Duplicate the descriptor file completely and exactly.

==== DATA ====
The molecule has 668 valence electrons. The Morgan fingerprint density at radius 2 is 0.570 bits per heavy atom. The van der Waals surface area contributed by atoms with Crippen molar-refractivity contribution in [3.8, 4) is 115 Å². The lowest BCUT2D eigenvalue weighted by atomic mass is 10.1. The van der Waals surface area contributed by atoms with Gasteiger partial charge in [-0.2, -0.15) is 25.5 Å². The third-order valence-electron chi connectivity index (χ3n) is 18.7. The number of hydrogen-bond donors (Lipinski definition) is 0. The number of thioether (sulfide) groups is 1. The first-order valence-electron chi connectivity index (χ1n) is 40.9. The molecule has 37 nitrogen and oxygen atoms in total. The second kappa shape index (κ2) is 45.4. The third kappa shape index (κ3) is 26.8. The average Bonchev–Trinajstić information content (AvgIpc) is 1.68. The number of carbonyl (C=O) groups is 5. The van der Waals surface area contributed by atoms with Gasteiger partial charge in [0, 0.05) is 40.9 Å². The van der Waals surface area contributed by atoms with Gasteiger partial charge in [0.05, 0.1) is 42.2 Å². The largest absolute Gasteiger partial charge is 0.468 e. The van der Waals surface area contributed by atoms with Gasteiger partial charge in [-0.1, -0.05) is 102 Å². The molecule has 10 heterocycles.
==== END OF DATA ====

The molecule has 668 valence electrons. The Morgan fingerprint density at radius 2 is 0.570 bits per heavy atom. The van der Waals surface area contributed by atoms with Crippen molar-refractivity contribution in [3.8, 4) is 115 Å². The lowest BCUT2D eigenvalue weighted by atomic mass is 10.1. The van der Waals surface area contributed by atoms with Gasteiger partial charge in [-0.2, -0.15) is 25.5 Å². The third-order valence-electron chi connectivity index (χ3n) is 18.7. The number of hydrogen-bond donors (Lipinski definition) is 0. The number of thioether (sulfide) groups is 1. The first-order valence-electron chi connectivity index (χ1n) is 40.9. The molecule has 37 nitrogen and oxygen atoms in total. The second kappa shape index (κ2) is 45.4. The third kappa shape index (κ3) is 26.8. The average Bonchev–Trinajstić information content (AvgIpc) is 1.68. The number of carbonyl (C=O) groups is 5. The van der Waals surface area contributed by atoms with Gasteiger partial charge in [0, 0.05) is 40.9 Å². The van der Waals surface area contributed by atoms with Gasteiger partial charge in [0.05, 0.1) is 42.2 Å². The largest absolute Gasteiger partial charge is 0.468 e. The van der Waals surface area contributed by atoms with Gasteiger partial charge in [-0.1, -0.05) is 102 Å². The molecule has 10 heterocycles.